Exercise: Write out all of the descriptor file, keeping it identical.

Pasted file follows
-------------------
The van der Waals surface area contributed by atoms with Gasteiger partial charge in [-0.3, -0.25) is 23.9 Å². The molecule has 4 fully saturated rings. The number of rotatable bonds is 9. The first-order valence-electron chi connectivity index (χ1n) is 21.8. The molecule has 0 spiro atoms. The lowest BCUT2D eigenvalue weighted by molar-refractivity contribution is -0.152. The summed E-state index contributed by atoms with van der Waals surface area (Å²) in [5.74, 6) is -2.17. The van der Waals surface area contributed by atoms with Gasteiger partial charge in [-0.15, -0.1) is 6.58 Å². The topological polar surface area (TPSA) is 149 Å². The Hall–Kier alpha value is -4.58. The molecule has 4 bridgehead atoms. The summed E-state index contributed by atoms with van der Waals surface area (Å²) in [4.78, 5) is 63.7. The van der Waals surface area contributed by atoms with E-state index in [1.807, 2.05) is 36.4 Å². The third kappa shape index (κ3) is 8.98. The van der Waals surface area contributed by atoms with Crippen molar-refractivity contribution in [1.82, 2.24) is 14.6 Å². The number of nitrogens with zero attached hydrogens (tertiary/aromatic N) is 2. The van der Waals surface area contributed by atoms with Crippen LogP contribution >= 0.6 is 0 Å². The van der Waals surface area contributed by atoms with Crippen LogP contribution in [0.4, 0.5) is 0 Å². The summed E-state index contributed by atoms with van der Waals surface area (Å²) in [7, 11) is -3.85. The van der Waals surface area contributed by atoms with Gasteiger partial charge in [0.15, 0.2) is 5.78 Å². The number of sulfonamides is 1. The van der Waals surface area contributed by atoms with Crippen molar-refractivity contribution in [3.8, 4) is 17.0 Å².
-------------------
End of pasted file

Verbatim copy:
The van der Waals surface area contributed by atoms with Gasteiger partial charge in [-0.3, -0.25) is 23.9 Å². The molecule has 4 fully saturated rings. The number of rotatable bonds is 9. The first-order valence-electron chi connectivity index (χ1n) is 21.8. The molecule has 0 spiro atoms. The lowest BCUT2D eigenvalue weighted by molar-refractivity contribution is -0.152. The summed E-state index contributed by atoms with van der Waals surface area (Å²) in [5.74, 6) is -2.17. The van der Waals surface area contributed by atoms with Gasteiger partial charge in [-0.15, -0.1) is 6.58 Å². The topological polar surface area (TPSA) is 149 Å². The Hall–Kier alpha value is -4.58. The molecule has 4 bridgehead atoms. The summed E-state index contributed by atoms with van der Waals surface area (Å²) in [4.78, 5) is 63.7. The van der Waals surface area contributed by atoms with E-state index in [1.807, 2.05) is 36.4 Å². The third kappa shape index (κ3) is 8.98. The van der Waals surface area contributed by atoms with Crippen molar-refractivity contribution in [1.82, 2.24) is 14.6 Å². The number of nitrogens with zero attached hydrogens (tertiary/aromatic N) is 2. The van der Waals surface area contributed by atoms with Crippen LogP contribution >= 0.6 is 0 Å². The van der Waals surface area contributed by atoms with Crippen LogP contribution in [0.4, 0.5) is 0 Å². The summed E-state index contributed by atoms with van der Waals surface area (Å²) in [7, 11) is -3.85. The van der Waals surface area contributed by atoms with Gasteiger partial charge in [0.15, 0.2) is 5.78 Å². The number of sulfonamides is 1. The van der Waals surface area contributed by atoms with Crippen molar-refractivity contribution in [3.8, 4) is 17.0 Å².